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Yale Students urge Prison Divestment

Via Yale Daily News | By Britton O’Daly

The Yale Students for Prison Divestment panel began with a simple question: “How many of you don’t know much about private prisons?” Most hands went up.

Yale Students for Prison Divestment, a group that advocates for Yale to divest from private prison corporations, held the panel discussion on private prisons and mass incarceration in the Davenport College common room on Friday afternoon. Director of the Corrections Accountability Project Bianca Tylek, American Civil Liberties Union National Prisons Project Staff Attorney Carl Takei and Eli Hager, a staff writer for the Marshall Project, answered questions moderated by members of Yale Students for Prison Divestment. But before the panelists tackled issues ranging from private prisons in the age of Trump to the dynamics of how private prisons lobby the government, the group had to introduce most of the audience to what exactly private prisons are.

“People who are not familiar with this industry might think of it as something that is private industry and competition, and it’s really not — this is government outsourcing the function of incarceration to private companies,” said Takei at the start of the panel. “This is still money that is being paid for by taxpayer dollars, and the nature of the market is not one that is competitive or that serves the people who are inside prisons, because people who are inside prisons are essentially the product.”

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Against ICE, and for all immigrants

Via The Daily Princetonian | By Max Grear

Can protest make a difference?

On the last Tuesday of November, I found myself in Hinds Plaza looking for a spot to sit and enjoy the unusually warm weather. A large crowd was dispersing as I arrived, and I guessed there had been a rally. However, only when encountering a disturbing headline later on did I learn why this crowd had assembled: “ICE Arrests Came Hours Before Immigration Rally in Princeton.” As it turned out, federal Immigration Customs Enforcement had swept up four people along Witherspoon not long before nearly 200 of their neighbors rallied around the block to call on Congress to pass a clean DREAM Act by Dec. 8. The aim of this legislaiton would be to protect the recipients of the now-terminated Deferred Action for Childhood Arrivals program.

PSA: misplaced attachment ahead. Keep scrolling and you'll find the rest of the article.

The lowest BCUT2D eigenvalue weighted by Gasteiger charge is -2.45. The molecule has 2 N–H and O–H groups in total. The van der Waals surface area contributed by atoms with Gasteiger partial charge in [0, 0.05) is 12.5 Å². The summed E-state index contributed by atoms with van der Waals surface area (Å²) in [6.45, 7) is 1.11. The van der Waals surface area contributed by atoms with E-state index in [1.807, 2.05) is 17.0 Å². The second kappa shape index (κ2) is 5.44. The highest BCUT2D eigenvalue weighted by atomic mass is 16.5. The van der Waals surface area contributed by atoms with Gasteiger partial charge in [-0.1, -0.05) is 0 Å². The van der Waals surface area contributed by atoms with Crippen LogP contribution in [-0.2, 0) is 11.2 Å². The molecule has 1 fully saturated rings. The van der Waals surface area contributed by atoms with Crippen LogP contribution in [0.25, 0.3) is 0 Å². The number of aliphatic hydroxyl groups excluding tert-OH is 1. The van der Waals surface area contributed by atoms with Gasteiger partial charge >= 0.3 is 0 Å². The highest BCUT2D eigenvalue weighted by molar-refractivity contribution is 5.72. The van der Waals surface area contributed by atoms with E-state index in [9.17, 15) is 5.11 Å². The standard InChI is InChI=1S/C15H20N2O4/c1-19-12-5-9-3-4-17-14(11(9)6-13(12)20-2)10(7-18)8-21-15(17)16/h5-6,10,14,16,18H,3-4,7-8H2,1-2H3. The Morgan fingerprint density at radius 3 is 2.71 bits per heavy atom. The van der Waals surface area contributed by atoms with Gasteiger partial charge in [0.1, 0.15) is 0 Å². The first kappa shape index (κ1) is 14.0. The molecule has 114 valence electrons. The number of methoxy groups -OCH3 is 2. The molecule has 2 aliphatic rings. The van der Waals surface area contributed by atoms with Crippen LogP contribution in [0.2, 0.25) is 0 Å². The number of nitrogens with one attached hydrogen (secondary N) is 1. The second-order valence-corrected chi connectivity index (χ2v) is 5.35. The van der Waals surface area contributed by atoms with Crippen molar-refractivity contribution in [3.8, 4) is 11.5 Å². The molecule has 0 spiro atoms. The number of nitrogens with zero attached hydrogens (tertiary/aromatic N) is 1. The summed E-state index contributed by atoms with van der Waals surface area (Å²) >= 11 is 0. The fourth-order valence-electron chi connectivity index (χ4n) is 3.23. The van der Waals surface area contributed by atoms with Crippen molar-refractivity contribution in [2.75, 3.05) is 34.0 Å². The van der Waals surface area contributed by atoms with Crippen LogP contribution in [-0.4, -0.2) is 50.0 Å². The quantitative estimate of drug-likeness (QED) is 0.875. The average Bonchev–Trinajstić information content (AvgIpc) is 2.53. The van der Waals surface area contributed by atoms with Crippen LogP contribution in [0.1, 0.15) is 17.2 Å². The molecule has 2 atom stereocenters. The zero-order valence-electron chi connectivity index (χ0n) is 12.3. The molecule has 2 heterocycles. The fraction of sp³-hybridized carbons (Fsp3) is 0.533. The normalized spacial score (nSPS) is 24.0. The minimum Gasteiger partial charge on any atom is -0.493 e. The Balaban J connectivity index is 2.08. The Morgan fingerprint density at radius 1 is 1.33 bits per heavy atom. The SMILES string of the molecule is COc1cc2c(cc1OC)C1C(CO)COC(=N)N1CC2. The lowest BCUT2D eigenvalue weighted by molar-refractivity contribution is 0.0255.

That Tuesday afternoon, as I was walking from Hinds Plaza to Dickinson Hall and the crowd of protesters was casually chatting and heading home, the lives of four Princeton community members were being completely overturned. It would be impossible to find out exactly where these individuals are now, but if unable to pay a bond they are most likely being detained while they await removal hearings. The article from the Princeton Patch did not make it clear whether the arrests inspired the rally.

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Divestment group asks SU to divest from companies providing services to private prisons

SAmeeting-11-1.jpgVia The Daily Orange |By Catherine Leffert

Syracuse Divest has asked Syracuse University to make a public commitment to not directly invest in companies that supply services to for-profit prison companies.

The campus organization, formed last year among various members of the philosophy department, has started circulating a petition calling for this commitment. It currently has more than 160 signatures from students and faculty.

“What we’re asking is for the university to publicly commit to refusing to directly invest in any for-profit prison companies — so those would be facility operation companies,” said Janice Dowell, a philosophy professor and one of Syracuse Divest’s founders.

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Hunger Strike In Adelanto W4A wing

WHEN: Thursday Nov. 30, 2017 11:AM Visuals, banners
Where: USCIS Building- 995 Hardt ST. San Bernardino CA 92408
Who: Concern Families, Local Organizations concerned with the treatment and rights of immigrants detained in Adelanto Detention Facility
WHY: Thursday will mark the 10th day in which over 30 immigration detainees have been on a hunger strike which started on Monday November 20th, protesting the inhumane condition that have been housed in Adelanto Detention Center in Adelanto, California, an immigration detention center run by the private prison corporation GEO Group.